|Review: Shadow Gallery - Carved in Stone|
|Carved in Stone|
Label: Magna Carta Records
Year released: 1995
Genre: Progressive Metal
Review online: November 27, 2011
Reviewed by: Larry Griffin
for:Carved in Stone
Rated 3.64/5 (72.73%) (11 Votes)
Shadow Gallery is a band that has somehow passed me by until recently. They have a small but devoted legion of followers who really dig their brand of catchy, relaxed prog metal, and this is my first taste of them. Carved in Stone often seems to be considered their best, and while I can't say that as it's the only one I've heard, I do think this is a pretty cool album.
Shadow Gallery's style is very much rooted in a rather stylistic and unique set of aesthetics. They write long songs full of pianos and the great voice of the now-late Mike Baker, who has a set of pipes to rival James LaBrie or Ray Alder any day. Their songs are often as much about the pianos and keyboards as the guitars, even more so at some points. I'll go ahead and get my main problem with this out of the way right now – a lack of dynamic. This is a band with a huge, deep understanding of songwriting, but they also pretty much stick to the same mood and emotion for the entire disc, and being that it's over 70 minutes long, becomes a little tiring after a while. They pretty much always have the same pleasantly intellectual Royal Hunt-esque mood throughout the whole thing. It still sounds good, but they would be even better if they injected a greater emotional presence.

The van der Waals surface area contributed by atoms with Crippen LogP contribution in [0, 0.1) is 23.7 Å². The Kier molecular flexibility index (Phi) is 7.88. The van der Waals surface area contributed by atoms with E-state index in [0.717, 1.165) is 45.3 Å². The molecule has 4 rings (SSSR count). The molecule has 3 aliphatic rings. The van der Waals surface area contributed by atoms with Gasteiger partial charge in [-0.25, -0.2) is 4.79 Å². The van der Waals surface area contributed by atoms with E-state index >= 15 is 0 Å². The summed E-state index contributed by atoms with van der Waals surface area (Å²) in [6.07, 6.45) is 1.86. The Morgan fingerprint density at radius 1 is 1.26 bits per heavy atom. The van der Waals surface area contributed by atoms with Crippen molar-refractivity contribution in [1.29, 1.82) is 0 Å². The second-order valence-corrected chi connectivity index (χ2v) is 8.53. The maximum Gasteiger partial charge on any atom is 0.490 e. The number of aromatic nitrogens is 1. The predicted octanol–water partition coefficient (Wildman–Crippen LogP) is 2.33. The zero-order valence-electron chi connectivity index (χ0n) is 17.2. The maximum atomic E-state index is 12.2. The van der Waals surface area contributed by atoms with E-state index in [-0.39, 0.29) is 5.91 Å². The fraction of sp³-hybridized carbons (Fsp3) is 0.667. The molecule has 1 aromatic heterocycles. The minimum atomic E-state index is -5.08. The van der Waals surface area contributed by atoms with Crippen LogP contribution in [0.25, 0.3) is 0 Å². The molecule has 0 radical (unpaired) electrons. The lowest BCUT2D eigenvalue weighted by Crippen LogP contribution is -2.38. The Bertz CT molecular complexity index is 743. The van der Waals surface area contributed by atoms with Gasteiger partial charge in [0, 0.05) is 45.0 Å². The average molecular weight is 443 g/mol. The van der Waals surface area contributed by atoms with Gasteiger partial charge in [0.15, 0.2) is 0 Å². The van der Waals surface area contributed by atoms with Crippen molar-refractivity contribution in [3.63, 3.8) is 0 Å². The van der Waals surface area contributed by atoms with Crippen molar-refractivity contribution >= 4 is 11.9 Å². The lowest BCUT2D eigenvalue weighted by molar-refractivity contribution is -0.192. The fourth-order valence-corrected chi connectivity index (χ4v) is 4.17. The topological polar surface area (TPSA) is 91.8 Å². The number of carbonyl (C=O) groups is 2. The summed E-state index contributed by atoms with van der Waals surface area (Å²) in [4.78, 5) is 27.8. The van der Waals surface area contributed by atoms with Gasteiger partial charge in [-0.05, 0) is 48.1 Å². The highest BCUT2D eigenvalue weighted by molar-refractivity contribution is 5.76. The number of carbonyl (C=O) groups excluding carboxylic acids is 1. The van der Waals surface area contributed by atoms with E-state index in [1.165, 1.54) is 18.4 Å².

The first two songs here are the best ones, as they have the best of both worlds – ethereal melody and strong Maiden-esque riffing. The build-up and nuance is just stunning, and the band blows open the gates with grandeur. The songwriting in general is very well done, although at times they get a little TOO mellow for a little too long. But even that isn't a deal breaker when you have the attention to detail and style that these guys have. Baker is a genius with vocal lines, as strong tunes like "Warcry" or the ballad "Alaska" attest to with their powerful subtlety and sweeping grace, and the guitar work of Allman and Wehrkamp is nimble, inventive and constantly interesting.
The only real fault here is the last song, which is engaging at times, but a 20 minute prog epic is tough to get right, and mostly this one just made me want to listen to Dream Theater or Rush instead. It's got some great moments, but at the same time, it kind of wears out its welcome.
It's hard to argue with such awesome music, though, and Carved in Stone, despite being a little overly long, is an engaging album full of heart and pomp. There are ways that it could be improved, but I still enjoy myself every time I put this on, and so for that I will recommend it.
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